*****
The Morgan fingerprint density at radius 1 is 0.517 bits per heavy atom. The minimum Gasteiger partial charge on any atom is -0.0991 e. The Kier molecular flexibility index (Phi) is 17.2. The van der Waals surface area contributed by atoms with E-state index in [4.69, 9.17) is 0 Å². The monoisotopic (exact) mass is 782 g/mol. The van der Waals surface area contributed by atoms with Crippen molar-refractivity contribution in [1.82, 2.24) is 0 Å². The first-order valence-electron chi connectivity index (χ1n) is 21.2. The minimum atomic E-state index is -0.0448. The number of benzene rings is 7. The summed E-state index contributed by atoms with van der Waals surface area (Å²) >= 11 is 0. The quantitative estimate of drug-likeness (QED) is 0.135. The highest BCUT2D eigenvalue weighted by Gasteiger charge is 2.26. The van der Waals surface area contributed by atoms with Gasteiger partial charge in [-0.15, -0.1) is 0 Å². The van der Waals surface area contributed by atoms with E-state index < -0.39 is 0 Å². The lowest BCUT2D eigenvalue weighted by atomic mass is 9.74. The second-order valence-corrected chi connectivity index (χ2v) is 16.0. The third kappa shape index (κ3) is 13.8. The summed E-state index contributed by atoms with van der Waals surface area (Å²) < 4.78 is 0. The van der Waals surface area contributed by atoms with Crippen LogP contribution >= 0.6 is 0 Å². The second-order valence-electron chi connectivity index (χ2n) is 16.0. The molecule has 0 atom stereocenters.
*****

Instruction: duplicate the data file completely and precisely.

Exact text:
The Morgan fingerprint density at radius 1 is 0.517 bits per heavy atom. The minimum Gasteiger partial charge on any atom is -0.0991 e. The Kier molecular flexibility index (Phi) is 17.2. The van der Waals surface area contributed by atoms with E-state index in [4.69, 9.17) is 0 Å². The monoisotopic (exact) mass is 782 g/mol. The van der Waals surface area contributed by atoms with Crippen molar-refractivity contribution in [1.82, 2.24) is 0 Å². The first-order valence-electron chi connectivity index (χ1n) is 21.2. The minimum atomic E-state index is -0.0448. The number of benzene rings is 7. The summed E-state index contributed by atoms with van der Waals surface area (Å²) >= 11 is 0. The quantitative estimate of drug-likeness (QED) is 0.135. The highest BCUT2D eigenvalue weighted by Gasteiger charge is 2.26. The van der Waals surface area contributed by atoms with Gasteiger partial charge in [-0.15, -0.1) is 0 Å². The van der Waals surface area contributed by atoms with E-state index < -0.39 is 0 Å². The lowest BCUT2D eigenvalue weighted by atomic mass is 9.74. The second-order valence-corrected chi connectivity index (χ2v) is 16.0. The third kappa shape index (κ3) is 13.8. The summed E-state index contributed by atoms with van der Waals surface area (Å²) < 4.78 is 0. The van der Waals surface area contributed by atoms with Crippen LogP contribution >= 0.6 is 0 Å². The second-order valence-electron chi connectivity index (χ2n) is 16.0. The molecule has 0 atom stereocenters.